TUPPER LAKE - Local people may set fewer bug bites as early as next black fly season.
The town board heard a presentation at their Monday afternoon meeting about how they could have the moving water in and around Tupper Lake treated to cut down on the local black fly population. Kathy Vanselow of Bioconservation Inc. told the board how she and her employees would put a microbial pesticide called Bacillus thurigeniensis var. israelenis, commonly known as BTI, in the areas of running water where black flies breed, killing them when and where they are highly concentrated.
Because her team only treats running water, it has to get state Department of Environmental Conservation permits but not permits from the state Adirondack Park Agency. The APA governs standing water, where mosquitoes breed, so this treatment would not cut down on the mosquito population, Vanselow said.
Vanselow said that in some parts of the world, black flies carry diseases, so the state or federal governments will pay to kill them. But in the Adirondacks, they are just a nuisance, so it's up to the towns if they want to control the local black fly population.
"Just when the weather starts getting nice, that's when the black flies come out," Vanselow said.
Vanselow, who has been in the black fly business for 27 years, said her company has worked in Tupper Lake in the past, but the town stopped that more than a decade ago. Bioconservation Inc. now treats area towns like Wilmington, Keene and Jay.
If Tupper Lake were to opt in, Vanselow and her team would come starting in the late summer and map out the water in the area to plan their attack. Though she still has much of the paperwork for when they used to work in Tupper Lake, the maps will need to be updated, she said. She would take that new information and apply to the DEC for a permit to start treatments.
Then in the late winter or early spring, when the streams start to get warmer and black fly larvae start to feed, Vanselow and her team would come in by foot, canoe or sometimes bicycle, and put the pesticide in a liquid form into the water.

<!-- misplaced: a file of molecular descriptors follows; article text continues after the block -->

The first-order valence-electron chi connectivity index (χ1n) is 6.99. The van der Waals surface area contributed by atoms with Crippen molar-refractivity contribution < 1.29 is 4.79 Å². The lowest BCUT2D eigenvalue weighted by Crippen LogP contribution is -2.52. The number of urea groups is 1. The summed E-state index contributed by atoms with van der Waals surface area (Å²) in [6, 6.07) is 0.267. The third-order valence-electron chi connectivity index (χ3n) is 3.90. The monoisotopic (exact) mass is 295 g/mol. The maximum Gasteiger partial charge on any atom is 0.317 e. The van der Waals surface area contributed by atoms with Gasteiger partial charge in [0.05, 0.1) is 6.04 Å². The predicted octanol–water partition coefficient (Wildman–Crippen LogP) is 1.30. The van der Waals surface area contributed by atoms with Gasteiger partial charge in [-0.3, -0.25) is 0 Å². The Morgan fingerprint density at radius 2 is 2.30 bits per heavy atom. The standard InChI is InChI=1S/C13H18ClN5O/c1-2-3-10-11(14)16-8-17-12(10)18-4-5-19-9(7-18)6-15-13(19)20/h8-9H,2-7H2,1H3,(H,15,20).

"As soon as they start feeding, I've got to be out there," Vanselow said.
Generally that would happen between the first and third week of March, but Vanselow said her teams were out a month early this year due to early warm weather.
When her company used to treat Tupper Lake's waters, it was about an 83-square-mile area they covered, Vanselow said.
BTI has a 100-percent kill rate, so bugs never develop resistance to it like they sometimes do with DDT. Vanselow said it is the most environmentally friendly option for killing black flies because the substance only kills black flies and mosquitoes.
"That's why the DEC lets us use it," Vanselow said.
Vanselow originally told the town her work would cost about $26,000 a year, plus a one-time $5,000 mapping fee to get started. But she said she had done some work mapping the Adirondack Club and Resort property, which is slated for development in the next few years and sits on the edge of town. If that property were added, Vanselow said it would likely cost about $30,000 a year.
ACR developer Tom Lawson said his group is interested in the program and will help the town pay for it if it happens.
Town Supervisor Roger Amell said the town, the village and ACR developers have all discussed the idea and all parties might be willing to contribute money to it. Amell said no one has offered any specific numbers as far as contribution amounts or percentages yet.
Amell said the ACR developers originally talked about paying for the entire plan, but they've spent a lot of money since then on legal expenses due to an involved, contested APA permitting process.